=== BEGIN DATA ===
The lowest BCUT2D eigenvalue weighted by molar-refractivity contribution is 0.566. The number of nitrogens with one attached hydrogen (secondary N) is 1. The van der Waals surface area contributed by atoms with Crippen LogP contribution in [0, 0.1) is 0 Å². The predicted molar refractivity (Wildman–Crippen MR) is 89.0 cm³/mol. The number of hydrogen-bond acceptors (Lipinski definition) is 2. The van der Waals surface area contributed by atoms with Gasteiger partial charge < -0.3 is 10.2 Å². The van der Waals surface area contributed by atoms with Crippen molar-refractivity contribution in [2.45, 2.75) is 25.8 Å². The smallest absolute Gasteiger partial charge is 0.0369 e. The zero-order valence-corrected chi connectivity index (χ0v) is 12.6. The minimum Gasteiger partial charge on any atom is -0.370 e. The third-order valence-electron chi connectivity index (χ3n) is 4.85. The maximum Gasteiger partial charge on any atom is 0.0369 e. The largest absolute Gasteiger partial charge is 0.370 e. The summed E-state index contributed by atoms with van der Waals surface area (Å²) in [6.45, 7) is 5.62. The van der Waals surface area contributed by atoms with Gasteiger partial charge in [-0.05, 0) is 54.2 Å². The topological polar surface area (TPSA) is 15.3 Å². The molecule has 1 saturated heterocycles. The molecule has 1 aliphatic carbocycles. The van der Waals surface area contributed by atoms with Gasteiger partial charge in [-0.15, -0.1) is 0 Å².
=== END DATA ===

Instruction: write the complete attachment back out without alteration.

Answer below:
The lowest BCUT2D eigenvalue weighted by molar-refractivity contribution is 0.566. The number of nitrogens with one attached hydrogen (secondary N) is 1. The van der Waals surface area contributed by atoms with Crippen LogP contribution in [0, 0.1) is 0 Å². The predicted molar refractivity (Wildman–Crippen MR) is 89.0 cm³/mol. The number of hydrogen-bond acceptors (Lipinski definition) is 2. The van der Waals surface area contributed by atoms with Gasteiger partial charge < -0.3 is 10.2 Å². The van der Waals surface area contributed by atoms with Crippen molar-refractivity contribution in [2.45, 2.75) is 25.8 Å². The smallest absolute Gasteiger partial charge is 0.0369 e. The zero-order valence-corrected chi connectivity index (χ0v) is 12.6. The minimum Gasteiger partial charge on any atom is -0.370 e. The third-order valence-electron chi connectivity index (χ3n) is 4.85. The maximum Gasteiger partial charge on any atom is 0.0369 e. The largest absolute Gasteiger partial charge is 0.370 e. The summed E-state index contributed by atoms with van der Waals surface area (Å²) in [6.45, 7) is 5.62. The van der Waals surface area contributed by atoms with Gasteiger partial charge in [-0.05, 0) is 54.2 Å². The topological polar surface area (TPSA) is 15.3 Å². The molecule has 1 saturated heterocycles. The molecule has 1 aliphatic carbocycles. The van der Waals surface area contributed by atoms with Gasteiger partial charge in [-0.15, -0.1) is 0 Å².